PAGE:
“Taking Stock: A Symposium Celebrating the NYS Judicial Committee on Women in the Courts,” a daylong event at NYU Law on April 5 co-sponsored by the New York State Judicial Committee on Women in the Courts and the NYU Review of Law & Social Change, observed the committee’s 25th year of addressing the concerns of women litigants, attorneys, and court employees.
The lineup of prominent speakers included committee chair Betty Weinberg Ellerin ’52, the first woman appointed as an associate justice of the Appellate Division of the New York State Supreme Court (First Department), who welcomed attendees; Elaine Jones, the first female president and director-counsel of the NAACP Legal Defense and Education Fund, who gave the opening address; and feminist activist Gloria Steinem, who provided concluding remarks. Jonathan Lippman ’68, chief judge of New York State, appeared by video.
The symposium’s panels addressed topics including the origins of the committee, family law, and violence against women. Among the panelists were Martin Guggenheim ’71, Fiorello LaGuardia Professor of Clinical Law; Dorchen Leidholdt ’88, director of the Center for Battered Women’s Legal Services at Sanctuary for Families; and Jane Manning ’95, president of the National Organization for Women’s New York City chapter.
Steinem, suffering from a flare-up of trigeminal neuralgia, a condition that sometimes causes intense jaw pain, had Jill Laurie Goodman ‘75, the committee’s counsel, read her words to the attendees. The speech included a quotation about the human trafficking of women and girls in the U.S., revealing only belatedly that the description came from an 1893 book by the feminist Matilda Joslyn Gage. The problem was not a new one.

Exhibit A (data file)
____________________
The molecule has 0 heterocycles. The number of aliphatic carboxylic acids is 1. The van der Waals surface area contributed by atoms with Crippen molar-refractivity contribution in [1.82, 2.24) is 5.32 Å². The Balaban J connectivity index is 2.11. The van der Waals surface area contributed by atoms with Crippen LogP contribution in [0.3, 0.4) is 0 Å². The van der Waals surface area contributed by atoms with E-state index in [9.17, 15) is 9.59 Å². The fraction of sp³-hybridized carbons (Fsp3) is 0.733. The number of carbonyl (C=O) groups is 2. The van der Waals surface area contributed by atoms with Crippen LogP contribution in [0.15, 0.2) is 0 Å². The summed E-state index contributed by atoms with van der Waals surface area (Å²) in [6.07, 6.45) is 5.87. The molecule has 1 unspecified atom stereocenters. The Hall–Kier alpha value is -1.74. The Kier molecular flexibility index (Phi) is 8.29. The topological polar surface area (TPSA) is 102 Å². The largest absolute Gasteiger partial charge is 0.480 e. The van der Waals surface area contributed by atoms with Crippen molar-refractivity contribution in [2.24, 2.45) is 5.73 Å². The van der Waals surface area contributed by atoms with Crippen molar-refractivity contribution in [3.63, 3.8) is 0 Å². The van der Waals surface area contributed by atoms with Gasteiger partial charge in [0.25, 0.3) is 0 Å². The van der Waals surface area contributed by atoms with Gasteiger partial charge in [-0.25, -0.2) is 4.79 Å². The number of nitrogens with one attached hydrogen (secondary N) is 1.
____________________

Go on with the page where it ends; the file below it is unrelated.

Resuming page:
“Does anyone have the right to sell anyone else’s body?” said Goodman in Steinem’s words. “Absolutely not. Does each of us have a right to sell our own body? Yes. But I have to say that after nearly 40 years of talking with prostituted women, children, and men, I’ve met only three who said that they did so without fear, economic need, or childhood abuse that convinced them early and deep that they had nothing but a sexual value. The problem is that as soon as we call it ‘sexuality,’ all bets of balance and equality are off, by calling something ‘religion’ or ‘national interest.’ When it comes to the cult of gender, ideas are hard to challenge or even to see as open to challenge, because they are exaggerated versions of the earliest ways we may have been taught to see people as groups rather than as unique individuals. Our ideas of dominant and passive, subject and object may literally feel like home.”
Steinem’s remarks explicitly linked violence to ideas about gender: “Even now, our media almost never remark on the fact that the cult of masculinity is the heart of terrorism, whether in the home as domestic violence or in the street as political violence. The cult of femininity also supports the fiction of masculinity. We must take responsibility for our failure to name it, to resist it, and to rebel. When violence is normalized and disguised as sexuality, we must all name that lie.... Democracy starts with our bodies.”
Posted on April 7, 2011